When the nanosphere radius and the shell thickness are fixed, the resonator supports a series of plasmon modes (dipole, quadrupole, etc.) with unique energies [32, 33]. These plasmon modes may overlap with the QD in different degrees, and hence experience gain in different amounts. The plasmon mode receiving the highest gain survives and becomes the dominant spaser mode [9, 38]. The gain to the spasing mode is received as a result of the electronic transitions in the QD causing recombination of an electron-hole pair. To ensure continuous spasing, we facilitate population inversion of the two energy levels pertaining to these transitions using a suitable pump source. Here we opt for optical pumping for the sake of design simplicity. Even though QD is the target of the pumping field, it may also excite the resonator in the vicinity . To minimize this extraneous effect, we intentionally select the optical pumping frequency with considerable detuning from the surface plasmon resonances of the resonator. Therefore, the excited field is much weaker compared with the spaser mode which overlaps with QD emission lines. However, we have not made any restrictive assumption here because one may completely avoid this situation by adopting a different pumping mechanism such as direct electric injection to QD as suggested in .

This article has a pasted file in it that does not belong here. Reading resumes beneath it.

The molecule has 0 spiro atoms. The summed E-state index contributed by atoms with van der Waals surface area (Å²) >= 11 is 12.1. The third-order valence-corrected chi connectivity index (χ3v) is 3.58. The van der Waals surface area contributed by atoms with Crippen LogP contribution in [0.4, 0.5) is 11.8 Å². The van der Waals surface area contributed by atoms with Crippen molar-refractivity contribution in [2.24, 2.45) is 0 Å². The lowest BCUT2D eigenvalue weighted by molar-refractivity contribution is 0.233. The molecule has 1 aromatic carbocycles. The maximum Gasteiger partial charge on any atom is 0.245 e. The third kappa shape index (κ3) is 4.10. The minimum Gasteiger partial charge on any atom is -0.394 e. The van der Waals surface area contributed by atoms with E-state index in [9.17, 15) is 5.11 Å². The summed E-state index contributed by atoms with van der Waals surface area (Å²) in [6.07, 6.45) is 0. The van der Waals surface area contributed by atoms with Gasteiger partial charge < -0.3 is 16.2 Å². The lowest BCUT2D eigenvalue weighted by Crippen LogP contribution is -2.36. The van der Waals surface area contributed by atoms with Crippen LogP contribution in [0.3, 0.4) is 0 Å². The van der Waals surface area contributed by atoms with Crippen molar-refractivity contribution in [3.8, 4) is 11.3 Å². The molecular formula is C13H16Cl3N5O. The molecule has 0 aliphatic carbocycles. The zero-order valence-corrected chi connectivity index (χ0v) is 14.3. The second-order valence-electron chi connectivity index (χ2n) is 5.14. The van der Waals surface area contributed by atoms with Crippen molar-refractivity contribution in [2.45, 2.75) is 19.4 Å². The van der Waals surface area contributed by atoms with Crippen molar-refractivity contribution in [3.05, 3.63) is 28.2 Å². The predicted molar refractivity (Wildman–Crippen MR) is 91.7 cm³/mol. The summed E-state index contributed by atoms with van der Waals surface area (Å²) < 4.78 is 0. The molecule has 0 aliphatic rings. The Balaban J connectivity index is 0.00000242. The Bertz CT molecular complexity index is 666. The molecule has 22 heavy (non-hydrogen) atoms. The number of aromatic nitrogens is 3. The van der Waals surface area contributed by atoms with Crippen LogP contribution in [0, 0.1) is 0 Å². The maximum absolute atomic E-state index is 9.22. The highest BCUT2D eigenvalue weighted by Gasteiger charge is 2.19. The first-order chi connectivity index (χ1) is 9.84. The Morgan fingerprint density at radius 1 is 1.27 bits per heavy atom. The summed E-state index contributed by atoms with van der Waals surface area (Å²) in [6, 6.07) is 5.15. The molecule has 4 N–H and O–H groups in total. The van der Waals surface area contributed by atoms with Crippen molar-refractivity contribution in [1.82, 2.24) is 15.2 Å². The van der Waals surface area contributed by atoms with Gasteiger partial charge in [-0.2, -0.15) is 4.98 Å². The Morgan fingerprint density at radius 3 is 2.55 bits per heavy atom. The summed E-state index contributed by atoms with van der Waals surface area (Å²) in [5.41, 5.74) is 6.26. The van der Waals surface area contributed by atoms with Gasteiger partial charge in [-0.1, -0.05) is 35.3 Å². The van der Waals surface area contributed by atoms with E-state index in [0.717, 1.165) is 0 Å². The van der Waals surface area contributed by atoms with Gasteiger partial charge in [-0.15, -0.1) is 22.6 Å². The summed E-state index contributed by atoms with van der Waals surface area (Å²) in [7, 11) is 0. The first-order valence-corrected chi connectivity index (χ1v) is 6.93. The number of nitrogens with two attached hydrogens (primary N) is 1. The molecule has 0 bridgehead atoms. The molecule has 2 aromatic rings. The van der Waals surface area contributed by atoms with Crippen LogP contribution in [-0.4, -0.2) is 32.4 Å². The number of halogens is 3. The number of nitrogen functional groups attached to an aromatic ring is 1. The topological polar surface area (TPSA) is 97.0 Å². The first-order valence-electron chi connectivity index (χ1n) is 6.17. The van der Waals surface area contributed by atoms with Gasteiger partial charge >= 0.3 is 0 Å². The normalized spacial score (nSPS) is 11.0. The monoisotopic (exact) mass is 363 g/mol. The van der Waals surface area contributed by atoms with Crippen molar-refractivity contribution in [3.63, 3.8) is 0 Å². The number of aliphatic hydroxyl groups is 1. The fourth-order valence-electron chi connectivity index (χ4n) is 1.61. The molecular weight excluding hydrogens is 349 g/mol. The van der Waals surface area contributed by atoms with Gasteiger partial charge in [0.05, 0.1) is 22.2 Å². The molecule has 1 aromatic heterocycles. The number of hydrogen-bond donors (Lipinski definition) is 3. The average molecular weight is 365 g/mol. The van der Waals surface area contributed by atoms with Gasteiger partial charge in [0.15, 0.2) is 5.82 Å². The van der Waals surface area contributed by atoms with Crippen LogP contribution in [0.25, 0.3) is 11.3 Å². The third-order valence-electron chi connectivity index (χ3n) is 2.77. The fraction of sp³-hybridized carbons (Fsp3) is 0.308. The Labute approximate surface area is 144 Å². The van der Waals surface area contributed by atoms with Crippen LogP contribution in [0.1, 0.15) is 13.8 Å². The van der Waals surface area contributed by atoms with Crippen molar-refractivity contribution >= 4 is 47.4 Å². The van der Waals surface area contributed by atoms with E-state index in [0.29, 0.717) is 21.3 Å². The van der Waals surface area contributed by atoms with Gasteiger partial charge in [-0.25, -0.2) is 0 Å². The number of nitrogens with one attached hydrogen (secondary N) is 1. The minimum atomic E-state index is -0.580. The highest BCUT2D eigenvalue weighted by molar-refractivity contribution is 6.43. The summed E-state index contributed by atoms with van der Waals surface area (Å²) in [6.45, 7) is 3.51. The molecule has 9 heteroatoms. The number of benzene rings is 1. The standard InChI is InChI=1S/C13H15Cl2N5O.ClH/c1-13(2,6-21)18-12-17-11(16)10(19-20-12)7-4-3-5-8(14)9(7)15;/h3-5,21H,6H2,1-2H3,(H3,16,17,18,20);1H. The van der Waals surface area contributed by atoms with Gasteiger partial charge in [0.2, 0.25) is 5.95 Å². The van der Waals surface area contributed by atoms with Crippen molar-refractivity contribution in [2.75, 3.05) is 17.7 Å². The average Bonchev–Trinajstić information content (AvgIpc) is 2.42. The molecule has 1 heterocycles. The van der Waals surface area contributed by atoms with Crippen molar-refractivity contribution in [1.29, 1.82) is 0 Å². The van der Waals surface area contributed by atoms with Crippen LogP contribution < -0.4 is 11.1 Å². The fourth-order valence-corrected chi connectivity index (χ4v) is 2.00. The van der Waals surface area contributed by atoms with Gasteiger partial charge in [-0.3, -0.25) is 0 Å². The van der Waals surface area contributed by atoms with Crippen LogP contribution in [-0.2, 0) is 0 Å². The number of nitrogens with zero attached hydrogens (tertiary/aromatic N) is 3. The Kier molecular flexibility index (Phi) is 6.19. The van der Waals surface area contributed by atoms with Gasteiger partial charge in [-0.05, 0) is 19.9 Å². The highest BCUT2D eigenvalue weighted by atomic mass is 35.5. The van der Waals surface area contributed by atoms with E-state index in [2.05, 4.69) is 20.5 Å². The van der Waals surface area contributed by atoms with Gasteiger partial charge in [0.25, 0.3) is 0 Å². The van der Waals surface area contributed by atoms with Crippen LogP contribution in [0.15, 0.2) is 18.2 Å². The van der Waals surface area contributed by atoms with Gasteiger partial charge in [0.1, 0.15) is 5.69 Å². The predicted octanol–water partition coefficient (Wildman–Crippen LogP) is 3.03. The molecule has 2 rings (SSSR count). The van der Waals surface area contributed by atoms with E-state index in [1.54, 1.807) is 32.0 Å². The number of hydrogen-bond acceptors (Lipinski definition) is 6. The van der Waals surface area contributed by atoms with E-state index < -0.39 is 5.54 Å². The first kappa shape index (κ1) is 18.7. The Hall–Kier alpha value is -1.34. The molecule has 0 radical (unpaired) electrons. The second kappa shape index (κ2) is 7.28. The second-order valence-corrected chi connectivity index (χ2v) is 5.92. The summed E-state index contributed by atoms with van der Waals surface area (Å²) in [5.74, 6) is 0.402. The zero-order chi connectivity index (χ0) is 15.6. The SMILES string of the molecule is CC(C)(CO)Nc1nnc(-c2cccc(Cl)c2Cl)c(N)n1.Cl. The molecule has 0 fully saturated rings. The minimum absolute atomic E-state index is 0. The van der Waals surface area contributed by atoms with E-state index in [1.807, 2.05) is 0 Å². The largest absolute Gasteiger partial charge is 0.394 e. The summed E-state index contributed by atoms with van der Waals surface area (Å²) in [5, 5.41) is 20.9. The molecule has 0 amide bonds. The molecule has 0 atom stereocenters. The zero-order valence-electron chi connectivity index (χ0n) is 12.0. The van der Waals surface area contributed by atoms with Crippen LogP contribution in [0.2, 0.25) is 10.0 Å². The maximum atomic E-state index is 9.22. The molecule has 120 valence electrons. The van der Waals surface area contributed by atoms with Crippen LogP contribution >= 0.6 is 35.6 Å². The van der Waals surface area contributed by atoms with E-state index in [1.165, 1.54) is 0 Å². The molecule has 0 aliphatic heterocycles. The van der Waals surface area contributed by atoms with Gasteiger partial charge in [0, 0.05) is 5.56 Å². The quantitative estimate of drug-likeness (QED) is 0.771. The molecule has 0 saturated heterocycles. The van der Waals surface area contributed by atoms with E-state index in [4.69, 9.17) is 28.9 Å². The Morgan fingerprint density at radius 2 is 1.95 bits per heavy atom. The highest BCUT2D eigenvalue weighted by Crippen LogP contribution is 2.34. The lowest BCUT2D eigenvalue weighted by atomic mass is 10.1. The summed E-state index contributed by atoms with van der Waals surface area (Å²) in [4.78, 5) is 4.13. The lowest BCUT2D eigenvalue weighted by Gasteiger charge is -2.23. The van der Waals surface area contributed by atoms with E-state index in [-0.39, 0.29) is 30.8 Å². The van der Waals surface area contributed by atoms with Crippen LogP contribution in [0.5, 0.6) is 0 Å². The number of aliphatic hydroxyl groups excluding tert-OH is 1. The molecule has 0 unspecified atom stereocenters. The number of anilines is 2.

2.1. Localized surface plasmon modes of the resonator